Cadillac and the Virginia countryside gave us the opportunity to take the all-new Cadillac XT6 for a drive. Here’s our take on it.
(Leesburg, Virginia) The 2020 Cadillac XT6 aims to bring back some of Cadillac’s magic. Growing up in the ’80s, the bigger the car your dad had, the more success points he gained – after all, saying something was “the Cadillac of…” really put the subject up there.
The huge rectangular lights in the rear and the predominant Caddy emblem in the front, the plush seating inside complimented by wood accents on the door handles and the ambient lights embedded in the C pillars, were all signs that, if you were sitting in there, you were going places. And if you weren’t a CEO, you could fake it ’till you made it.
Since then, Cadillac has been shuffling the cards, launching, re-naming and pulling models out of the lineup to make the emblem shine again, and to adapt the product catalogue to the current automotive climate here and abroad (read China).
In an effort to attract younger professionals who are, like Cadillac calls them, “CEOs of everything”, the XT6 charges forward as a contribution to the luxury 3-row SUV segment. It provides more space, tech and safety to drivers and occupants, without the need to upgrade to the more expensive Cadillac Escalade.
A familiar look
The XT6 borrows its looks from its smaller siblings. With the grille and LED lights carried over from the XT4 and familiar lines found on the XT5. It is offered in two “personalities”: The Premium Luxury model and the Sport model.
Hypothetically, you can probably figure out which model is for you. They differ in certain aspects, starting with the exterior characteristics. The Luxury model has more Galvano chrome, while the Sport is “darker” with smoked taillights and a different set of wheels. I reckon beauty is subjective, but I think that Sport model looks gorgeous, with just the right amount of “bling”.
Nuts & Bolts
A familiar unit takes place under the hood of the XT6. This SUV relies on the proven 3.6-litre engine that makes 310 horsepower and 271 lb-ft of torque. Paired with a 9-Speed transmission, it distributes the power to all four wheels on both variants, but the Sport variant gets a dual-clutch AWD system. The Sport model also gets a standard Continuous Damping Control Active Sport Chassis suspension system.
On the road in the 2020 Cadillac XT6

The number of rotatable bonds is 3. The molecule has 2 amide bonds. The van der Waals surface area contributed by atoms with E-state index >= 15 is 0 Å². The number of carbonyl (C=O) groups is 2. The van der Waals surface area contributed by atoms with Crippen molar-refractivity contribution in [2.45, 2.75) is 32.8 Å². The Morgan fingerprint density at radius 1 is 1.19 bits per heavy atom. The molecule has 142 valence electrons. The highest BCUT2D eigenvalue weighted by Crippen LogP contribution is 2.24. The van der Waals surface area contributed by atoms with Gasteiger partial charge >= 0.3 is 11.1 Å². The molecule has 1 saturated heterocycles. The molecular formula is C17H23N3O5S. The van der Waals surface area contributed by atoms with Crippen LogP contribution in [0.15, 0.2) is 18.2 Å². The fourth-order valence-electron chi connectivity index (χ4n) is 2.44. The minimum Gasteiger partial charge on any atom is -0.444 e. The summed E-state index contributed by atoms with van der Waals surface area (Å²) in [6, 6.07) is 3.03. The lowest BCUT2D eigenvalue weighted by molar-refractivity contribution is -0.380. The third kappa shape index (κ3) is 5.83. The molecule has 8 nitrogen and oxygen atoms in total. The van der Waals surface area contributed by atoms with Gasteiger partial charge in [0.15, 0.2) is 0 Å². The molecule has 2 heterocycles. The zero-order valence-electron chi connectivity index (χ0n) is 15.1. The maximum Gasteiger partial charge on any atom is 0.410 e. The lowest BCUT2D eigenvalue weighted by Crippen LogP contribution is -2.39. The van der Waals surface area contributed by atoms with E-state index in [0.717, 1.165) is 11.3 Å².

Stepping inside the Cadillac XT6 is just like stepping inside the XT4 and XT5. It’s not a design marvel, but the functionality is there. In the rear, the XT6’s primary attribute is the third row. And third rows are always confusing because they seldom provide enough room for an adult to fit in there. I have to say that the XT6’s surprised me, compared to the Escalades’ configuration, this one is roomier.
The 3.6-Liter V6 engine is not the most thrilling powerplant out there, but it is tested and true. With the 9-Speed automatic transmission, accelerations can feel slow and in between gears at times, a reality that we, unfortunately, have to get used to with the multiplication of gears in those boxes, which prioritize fuel savings over excitement.
The Premium Luxury XT6 feels a little heavy when turning in. Opting for the Sport variant will mitigate this point. But one has to remember that driving a three-row SUV calls for some compromises in driving dynamics. Either way, driving comfort was more than acceptable.
We were also expecting the XT6 to roll out with the Super Cruise, Cadillac’s semi-autonomous driving system that relies on maps and sensors to virtually eliminate the need to interact with the steering wheel every now and then. But Cadillac says it will be made available with the XT6 in a timely manner.
Did I feel like a “CEO of everything” when driving the 2020 Cadillac XT6? YES in the sense that it can do a lot of things, like haul people and fill the needs of tech-hungry occupants. NO in the sense that, no matter how much tech and gizmos listed on its standard equipment list and how elegant it physically looks, it lacks refinement in the drive and overall prestige.
Cadillac admits it; the XT6 is not meant to compete with the German counterparts at Audi, BMW and Mercedes-Benz. It is more in the league of the Acura MDX and the Lincoln Aviator. But with a price tag starting at $60,995 for the Premium Luxury model, one would be tempted to look at the above-mentioned competition, or even at the Buick Enclave which shares the same platform. And we have to point out that the absence of a modern and more powerful engine option is quite unfortunate.
In the end, we’ll have to give the XT6 a few years in the field to see how it pushes through.